A blog about finding God's way on the journey with our children, our family, our jobs and our community.

Monday, December 7, 2009

Thursday, May 21, 2009

The Perfect Mistake
Author Unknown

My mother's father worked as a carpenter. On this particular day, he was building some crates for the clothes his church was sending to orphanages in China. On his way home, he reached into his shirt pocket to find his glasses, but they were gone. When he mentally replayed his earlier actions, he realized what had happened; the glasses had slipped out of his pocket unnoticed and fallen in one of the crates, which he had nailed shut.His brand new glasses were heading for China! The Great Depression was at it's height and Grandpa had six children. He had spent $50 for those glasses that very morning. He was upset by the thought of having to buy another pair. "It's not fair," he told God as he drove home in frustration. "I've been very faithful in giving of my time and money to your work, and now this."

Months later, the director of the orphanage was on furlough in the United States. He wanted to visit all the churches that supported him in China, so he came to speak one Sunday at my grandfather's small church in Chicago. The missionary began by thanking the people for their faithfulness in supporting the orphanage. "But most of all," he said, "I must thank you for the glasses you sent last year. You see, the Communists had just swept through the orphanage, destroying everything, including my glasses. I was desperate. Even if I had the money, there was simply no way of replacing those glasses. Along with not being able to see well, I experienced headaches every day, so my co-workers and I were much in prayer about this. Then your crates arrived. When my staff removed the covers, they found a pair of glasses lying on top." The missionary paused long enough to let his words sink in. Then, still gripped with the wonder of it all, he continued, "Folks, when I tried on the glasses, it was as though they had been custom made just for me! I want to thank you for being a part of that." The people listened, happy for the miraculous glasses. But the missionary surely must have confused their church with another, they thought. There were no glasses on their list of items to be sent overseas.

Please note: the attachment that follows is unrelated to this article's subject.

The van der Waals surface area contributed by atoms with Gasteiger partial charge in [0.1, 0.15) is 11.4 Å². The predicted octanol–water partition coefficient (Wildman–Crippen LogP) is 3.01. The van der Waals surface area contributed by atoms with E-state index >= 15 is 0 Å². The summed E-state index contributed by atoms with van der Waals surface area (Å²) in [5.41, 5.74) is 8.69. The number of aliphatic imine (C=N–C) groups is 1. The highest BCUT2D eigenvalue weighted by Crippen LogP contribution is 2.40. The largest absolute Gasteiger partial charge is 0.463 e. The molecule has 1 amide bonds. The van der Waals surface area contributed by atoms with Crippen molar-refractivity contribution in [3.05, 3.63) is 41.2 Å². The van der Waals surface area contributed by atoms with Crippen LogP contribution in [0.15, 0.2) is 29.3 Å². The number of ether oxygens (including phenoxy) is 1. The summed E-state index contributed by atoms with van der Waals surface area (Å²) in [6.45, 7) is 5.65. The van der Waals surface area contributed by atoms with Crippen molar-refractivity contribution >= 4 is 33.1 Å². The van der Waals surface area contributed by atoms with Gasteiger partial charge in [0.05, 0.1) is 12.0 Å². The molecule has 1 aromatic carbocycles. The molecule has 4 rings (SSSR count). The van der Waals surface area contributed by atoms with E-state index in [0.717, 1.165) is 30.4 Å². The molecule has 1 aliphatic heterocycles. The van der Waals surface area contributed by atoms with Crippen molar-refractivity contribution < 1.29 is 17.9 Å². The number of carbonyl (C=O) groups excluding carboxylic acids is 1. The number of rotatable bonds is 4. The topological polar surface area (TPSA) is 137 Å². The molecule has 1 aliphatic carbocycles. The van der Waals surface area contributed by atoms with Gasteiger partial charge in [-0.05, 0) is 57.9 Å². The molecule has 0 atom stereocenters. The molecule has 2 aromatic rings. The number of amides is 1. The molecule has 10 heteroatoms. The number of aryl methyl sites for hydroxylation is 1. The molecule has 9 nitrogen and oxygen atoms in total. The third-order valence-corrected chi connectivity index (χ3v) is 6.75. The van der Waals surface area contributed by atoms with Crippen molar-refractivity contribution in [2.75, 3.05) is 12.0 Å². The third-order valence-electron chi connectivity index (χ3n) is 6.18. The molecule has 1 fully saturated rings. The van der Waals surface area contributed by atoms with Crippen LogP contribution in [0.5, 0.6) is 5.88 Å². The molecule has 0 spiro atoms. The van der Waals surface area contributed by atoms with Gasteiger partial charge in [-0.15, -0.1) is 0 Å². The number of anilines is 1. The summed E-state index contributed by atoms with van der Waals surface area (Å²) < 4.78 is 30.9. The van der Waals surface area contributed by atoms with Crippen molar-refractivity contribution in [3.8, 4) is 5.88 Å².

But sitting quietly in the back, with tears streaming down his face, an ordinary carpenter realized the Master Carpenter had used him in an extraordinary way.

There are times we want to blame God instead of thanking Him! Perhaps it is something we ought to try more often, "Thank you God for not allowing my car to start this morning." He may have been saving your life from a car accident. May God bless your day today. Look for the perfect mistakes."

And we know that all things work together for good to them that love God, to them who are the called according to his purpose." (Romans 8:28)

Sunday, May 17, 2009

Service Through Volunteer Work
Sir Winston Churchill once said, "We make a living by what we get. We make a life by what we give." I saw this come to life on Tuesday night at the Volunteer Appreciation Dinner for KARM.
We experienced some really joyful celebration over dinner while taking the opportunity to honor many of the remarkable volunteers who serve tirelessly at Knox Area Rescue Ministries. It was an exciting night of food, fun, entertainment and fellowship as we issued a heart-felt "thank you" to people who regularly give of their time, talents and treasure. The evening's musical treat was provided by our own David Lay, Nathan Sharpe and Cynthia Russell. Through their talent, these servants honored God and thanked our volunteers for all they do!